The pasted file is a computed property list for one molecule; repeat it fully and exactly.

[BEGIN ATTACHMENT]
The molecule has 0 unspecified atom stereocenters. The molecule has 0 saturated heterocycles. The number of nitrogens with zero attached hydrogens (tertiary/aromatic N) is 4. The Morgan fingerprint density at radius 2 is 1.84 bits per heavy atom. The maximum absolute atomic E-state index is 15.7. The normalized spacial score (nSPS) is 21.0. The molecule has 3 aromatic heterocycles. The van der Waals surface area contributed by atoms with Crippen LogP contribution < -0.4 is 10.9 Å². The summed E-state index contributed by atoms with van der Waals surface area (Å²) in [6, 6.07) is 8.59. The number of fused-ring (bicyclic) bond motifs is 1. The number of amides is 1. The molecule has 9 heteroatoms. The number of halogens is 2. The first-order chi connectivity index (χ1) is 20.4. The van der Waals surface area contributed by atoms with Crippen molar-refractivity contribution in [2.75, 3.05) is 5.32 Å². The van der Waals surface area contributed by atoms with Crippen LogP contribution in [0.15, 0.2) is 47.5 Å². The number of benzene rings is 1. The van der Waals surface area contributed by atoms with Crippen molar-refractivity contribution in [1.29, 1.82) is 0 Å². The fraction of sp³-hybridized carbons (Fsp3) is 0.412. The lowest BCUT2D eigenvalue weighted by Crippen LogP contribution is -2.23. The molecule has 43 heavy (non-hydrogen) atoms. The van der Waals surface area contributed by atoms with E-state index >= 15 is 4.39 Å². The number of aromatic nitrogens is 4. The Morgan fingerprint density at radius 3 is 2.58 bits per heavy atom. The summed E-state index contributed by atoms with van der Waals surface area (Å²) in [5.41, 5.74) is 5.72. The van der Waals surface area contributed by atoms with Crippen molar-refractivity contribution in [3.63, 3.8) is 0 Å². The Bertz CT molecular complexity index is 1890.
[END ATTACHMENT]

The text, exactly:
The molecule has 0 unspecified atom stereocenters. The molecule has 0 saturated heterocycles. The number of nitrogens with zero attached hydrogens (tertiary/aromatic N) is 4. The Morgan fingerprint density at radius 2 is 1.84 bits per heavy atom. The maximum absolute atomic E-state index is 15.7. The normalized spacial score (nSPS) is 21.0. The molecule has 3 aromatic heterocycles. The van der Waals surface area contributed by atoms with Crippen LogP contribution < -0.4 is 10.9 Å². The summed E-state index contributed by atoms with van der Waals surface area (Å²) in [6, 6.07) is 8.59. The number of fused-ring (bicyclic) bond motifs is 1. The number of amides is 1. The molecule has 9 heteroatoms. The number of halogens is 2. The first-order chi connectivity index (χ1) is 20.4. The van der Waals surface area contributed by atoms with Crippen molar-refractivity contribution in [2.75, 3.05) is 5.32 Å². The van der Waals surface area contributed by atoms with Crippen LogP contribution in [0.15, 0.2) is 47.5 Å². The number of benzene rings is 1. The van der Waals surface area contributed by atoms with Crippen molar-refractivity contribution in [1.29, 1.82) is 0 Å². The fraction of sp³-hybridized carbons (Fsp3) is 0.412. The lowest BCUT2D eigenvalue weighted by Crippen LogP contribution is -2.23. The molecule has 43 heavy (non-hydrogen) atoms. The van der Waals surface area contributed by atoms with E-state index >= 15 is 4.39 Å². The number of aromatic nitrogens is 4. The Morgan fingerprint density at radius 3 is 2.58 bits per heavy atom. The summed E-state index contributed by atoms with van der Waals surface area (Å²) in [5.41, 5.74) is 5.72. The van der Waals surface area contributed by atoms with Crippen molar-refractivity contribution in [3.63, 3.8) is 0 Å². The Bertz CT molecular complexity index is 1890.